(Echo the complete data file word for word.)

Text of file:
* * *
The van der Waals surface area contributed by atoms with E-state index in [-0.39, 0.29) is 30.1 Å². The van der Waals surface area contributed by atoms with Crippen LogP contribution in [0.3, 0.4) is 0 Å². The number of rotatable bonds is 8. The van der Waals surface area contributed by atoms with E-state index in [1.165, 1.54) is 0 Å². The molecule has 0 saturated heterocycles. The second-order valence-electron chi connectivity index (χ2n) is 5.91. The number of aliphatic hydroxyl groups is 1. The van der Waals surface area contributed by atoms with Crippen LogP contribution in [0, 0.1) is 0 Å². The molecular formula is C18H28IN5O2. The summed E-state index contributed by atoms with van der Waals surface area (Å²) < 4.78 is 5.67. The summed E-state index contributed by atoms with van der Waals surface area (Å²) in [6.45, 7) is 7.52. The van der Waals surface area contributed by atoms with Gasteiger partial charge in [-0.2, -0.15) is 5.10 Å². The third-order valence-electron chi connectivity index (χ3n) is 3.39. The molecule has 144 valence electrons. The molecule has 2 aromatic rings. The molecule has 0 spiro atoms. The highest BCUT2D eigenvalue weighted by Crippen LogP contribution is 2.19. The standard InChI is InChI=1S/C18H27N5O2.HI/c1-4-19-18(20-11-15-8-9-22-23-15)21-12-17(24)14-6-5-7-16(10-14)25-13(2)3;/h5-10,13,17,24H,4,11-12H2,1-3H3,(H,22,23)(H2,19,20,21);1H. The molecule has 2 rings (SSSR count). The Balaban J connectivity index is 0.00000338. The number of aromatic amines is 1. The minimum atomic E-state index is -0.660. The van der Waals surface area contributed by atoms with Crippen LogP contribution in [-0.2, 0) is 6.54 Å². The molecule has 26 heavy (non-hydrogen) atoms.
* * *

The van der Waals surface area contributed by atoms with E-state index in [-0.39, 0.29) is 30.1 Å². The van der Waals surface area contributed by atoms with Crippen LogP contribution in [0.3, 0.4) is 0 Å². The number of rotatable bonds is 8. The van der Waals surface area contributed by atoms with E-state index in [1.165, 1.54) is 0 Å². The molecule has 0 saturated heterocycles. The second-order valence-electron chi connectivity index (χ2n) is 5.91. The number of aliphatic hydroxyl groups is 1. The van der Waals surface area contributed by atoms with Crippen LogP contribution in [0, 0.1) is 0 Å². The molecular formula is C18H28IN5O2. The summed E-state index contributed by atoms with van der Waals surface area (Å²) < 4.78 is 5.67. The summed E-state index contributed by atoms with van der Waals surface area (Å²) in [6.45, 7) is 7.52. The van der Waals surface area contributed by atoms with Gasteiger partial charge in [-0.2, -0.15) is 5.10 Å². The third-order valence-electron chi connectivity index (χ3n) is 3.39. The molecule has 144 valence electrons. The molecule has 2 aromatic rings. The molecule has 0 spiro atoms. The highest BCUT2D eigenvalue weighted by Crippen LogP contribution is 2.19. The standard InChI is InChI=1S/C18H27N5O2.HI/c1-4-19-18(20-11-15-8-9-22-23-15)21-12-17(24)14-6-5-7-16(10-14)25-13(2)3;/h5-10,13,17,24H,4,11-12H2,1-3H3,(H,22,23)(H2,19,20,21);1H. The molecule has 2 rings (SSSR count). The Balaban J connectivity index is 0.00000338. The number of aromatic amines is 1. The minimum atomic E-state index is -0.660. The van der Waals surface area contributed by atoms with Crippen LogP contribution in [-0.2, 0) is 6.54 Å². The molecule has 26 heavy (non-hydrogen) atoms.